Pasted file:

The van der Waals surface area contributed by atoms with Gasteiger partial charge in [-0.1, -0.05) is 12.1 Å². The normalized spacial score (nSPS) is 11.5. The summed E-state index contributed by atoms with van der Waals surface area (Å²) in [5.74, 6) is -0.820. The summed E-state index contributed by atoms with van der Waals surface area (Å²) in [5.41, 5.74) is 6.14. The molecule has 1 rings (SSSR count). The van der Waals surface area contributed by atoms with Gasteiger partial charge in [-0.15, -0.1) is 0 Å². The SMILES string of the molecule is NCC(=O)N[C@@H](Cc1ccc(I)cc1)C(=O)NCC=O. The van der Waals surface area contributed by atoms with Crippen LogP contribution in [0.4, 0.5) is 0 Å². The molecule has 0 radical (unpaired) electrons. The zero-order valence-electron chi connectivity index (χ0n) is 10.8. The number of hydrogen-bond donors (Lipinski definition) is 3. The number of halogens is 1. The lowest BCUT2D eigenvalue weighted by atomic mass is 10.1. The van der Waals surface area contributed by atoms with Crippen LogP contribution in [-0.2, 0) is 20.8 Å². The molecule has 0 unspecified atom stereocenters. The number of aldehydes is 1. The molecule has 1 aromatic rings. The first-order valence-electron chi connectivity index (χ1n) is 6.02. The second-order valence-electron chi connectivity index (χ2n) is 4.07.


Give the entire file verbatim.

The van der Waals surface area contributed by atoms with Gasteiger partial charge in [-0.1, -0.05) is 12.1 Å². The normalized spacial score (nSPS) is 11.5. The summed E-state index contributed by atoms with van der Waals surface area (Å²) in [5.74, 6) is -0.820. The summed E-state index contributed by atoms with van der Waals surface area (Å²) in [5.41, 5.74) is 6.14. The molecule has 1 rings (SSSR count). The van der Waals surface area contributed by atoms with Gasteiger partial charge in [-0.15, -0.1) is 0 Å². The SMILES string of the molecule is NCC(=O)N[C@@H](Cc1ccc(I)cc1)C(=O)NCC=O. The van der Waals surface area contributed by atoms with Crippen LogP contribution in [0.4, 0.5) is 0 Å². The molecule has 0 radical (unpaired) electrons. The zero-order valence-electron chi connectivity index (χ0n) is 10.8. The number of hydrogen-bond donors (Lipinski definition) is 3. The number of halogens is 1. The lowest BCUT2D eigenvalue weighted by atomic mass is 10.1. The van der Waals surface area contributed by atoms with Crippen LogP contribution in [-0.2, 0) is 20.8 Å². The molecule has 0 unspecified atom stereocenters. The number of aldehydes is 1. The molecule has 1 aromatic rings. The first-order valence-electron chi connectivity index (χ1n) is 6.02. The second-order valence-electron chi connectivity index (χ2n) is 4.07.